Quotations About / On: HEART

  • 71.
    In friendship, as well as in love, the mind is often the dupe of the heart.
    (Philip Dormer Stanhope, 4th Earl Chesterfield (1694-1773), British statesman, man of letters. letter, Dec. 30, 1751, The French Correspondence of the 4th Earl of Chesterfield, vol. I, p. 92, ed. Rex A. Barrell, trans. James Gray, Ottawa, Borealis Press (1980).)
  • 72.
    I am never tempted to pray but when a warm feeling for my friends comes athwart my heart.
    (Thomas Jefferson (1743-1826), U.S. president. Letter, July 10, 1786, to William Stephens Smith. The Papers of Thomas Jefferson, vol. 10, p. 117, ed. Julian P. Boyd, et al. (1950).)
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  • 73.
    Who shall measure the heat and violence of the poet's heart when caught and tangled in a woman's body?
    (Virginia Woolf (1882-1941), British novelist. A Room of One's Own, ch. 3 (1929). Woolf added: "The indifference of the world which Keats and Flaubert and other men of genius have found so hard to bear was in her case not indifference but hostility. The world did not say to her as it said to them, Write if you choose; it makes no difference to me. The world said with a guffaw, Write? What's the good of you writing?")
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  • 74.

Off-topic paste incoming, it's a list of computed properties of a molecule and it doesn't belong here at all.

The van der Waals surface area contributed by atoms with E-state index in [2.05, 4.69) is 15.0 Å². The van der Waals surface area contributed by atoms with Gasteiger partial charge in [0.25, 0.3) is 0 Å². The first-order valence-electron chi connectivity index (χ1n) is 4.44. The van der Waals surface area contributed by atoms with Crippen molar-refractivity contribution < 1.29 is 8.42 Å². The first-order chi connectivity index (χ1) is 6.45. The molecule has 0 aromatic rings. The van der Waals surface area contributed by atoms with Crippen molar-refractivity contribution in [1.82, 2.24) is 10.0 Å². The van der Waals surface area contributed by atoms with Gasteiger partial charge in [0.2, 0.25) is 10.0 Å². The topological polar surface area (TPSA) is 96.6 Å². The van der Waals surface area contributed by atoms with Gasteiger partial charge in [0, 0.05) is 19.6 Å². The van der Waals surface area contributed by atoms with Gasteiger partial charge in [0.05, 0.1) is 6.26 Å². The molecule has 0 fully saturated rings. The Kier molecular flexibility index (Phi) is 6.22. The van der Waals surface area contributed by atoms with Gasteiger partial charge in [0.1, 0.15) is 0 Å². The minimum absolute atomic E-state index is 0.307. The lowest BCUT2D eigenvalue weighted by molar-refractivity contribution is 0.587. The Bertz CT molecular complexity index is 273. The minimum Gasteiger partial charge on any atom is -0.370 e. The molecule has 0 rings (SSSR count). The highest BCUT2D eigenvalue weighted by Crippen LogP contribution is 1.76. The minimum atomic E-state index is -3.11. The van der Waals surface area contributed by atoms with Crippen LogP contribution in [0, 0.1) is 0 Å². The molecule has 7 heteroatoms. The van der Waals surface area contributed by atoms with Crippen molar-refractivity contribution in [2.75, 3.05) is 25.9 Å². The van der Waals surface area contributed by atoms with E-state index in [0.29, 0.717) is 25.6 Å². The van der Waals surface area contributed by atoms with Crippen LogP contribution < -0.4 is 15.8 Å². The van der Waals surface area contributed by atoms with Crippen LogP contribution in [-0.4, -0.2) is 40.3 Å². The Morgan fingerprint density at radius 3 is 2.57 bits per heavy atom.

The heart, like the stomach, wants a varied diet.
    (Gustave Flaubert (1821-1880), French novelist. Trans. by William G. Allen. Pensées de Gustave Flaubert, p. 94, Conard (1915).)
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  • 75.
    The human heart is like a ship on a stormy sea driven about by winds blowing from all four corners of heaven.
    (Martin Luther (1483-1546), German leader of the Protestant Reformation. Preface to his translation of the Psalms (1534).)
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  • 76.
    The "kingdom of heaven" is a condition of the heart—not something that comes "above the earth" or "after death."
    (Friedrich Nietzsche (1844-1900), German philosopher, classical scholar, critic of culture. Friedrich Nietzsche, Sämtliche Werke: Kritische Studienausgabe, vol. 6, p. 207, eds. Giorgio Colli and Mazzino Montinari, Berlin, de Gruyter (1980). The Antichrist, section 34 (prepared for publication 1888, published 1895).)
  • 77.
    Take hope from the heart of man and you make him a beast of prey.
    (Ouida [Marie Louise De La Ramée] (1839-1908), British novelist. Published in Wisdom, Wit and Pathos (1884). "A Village Commune," (1881).)
  • 78.
    People are governed with the head; kindness of heart is little use in chess.
    (Sébastien-Roch Nicolas De Chamfort (1741-1794), French writer, wit. Maxims and Considerations, vol. 2, no. 522 (1796, trans. 1926).)
  • 79.
    An artist needn't be a clergyman or a churchwarden, but he certainly must have a warm heart for his fellow men.
    (Vincent Van Gogh (1853-1890), Dutch painter. Letter, November 1, 1882, to his brother Theo. The Complete Letters of Vincent Van Gogh, vol. 1 (1958).)
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  • 80.
    O accursed hunger of gold, to what dost thou not compel human hearts!
    (Virgil [Publius Vergilius Maro] (70-19 B.C.), Roman poet. Aeneas, in Aeneid, bk. 3, l. 56-7 (19 B.C.), trans. by J.W. MacKail (1908). Alluding to the story of Polydorus, who was killed for his gold by the treacherous King of Thrace during the Trojan War. In Dante's Purgatory, cto. 22, Virgil's lines are seemingly misconstrued by Statius.)
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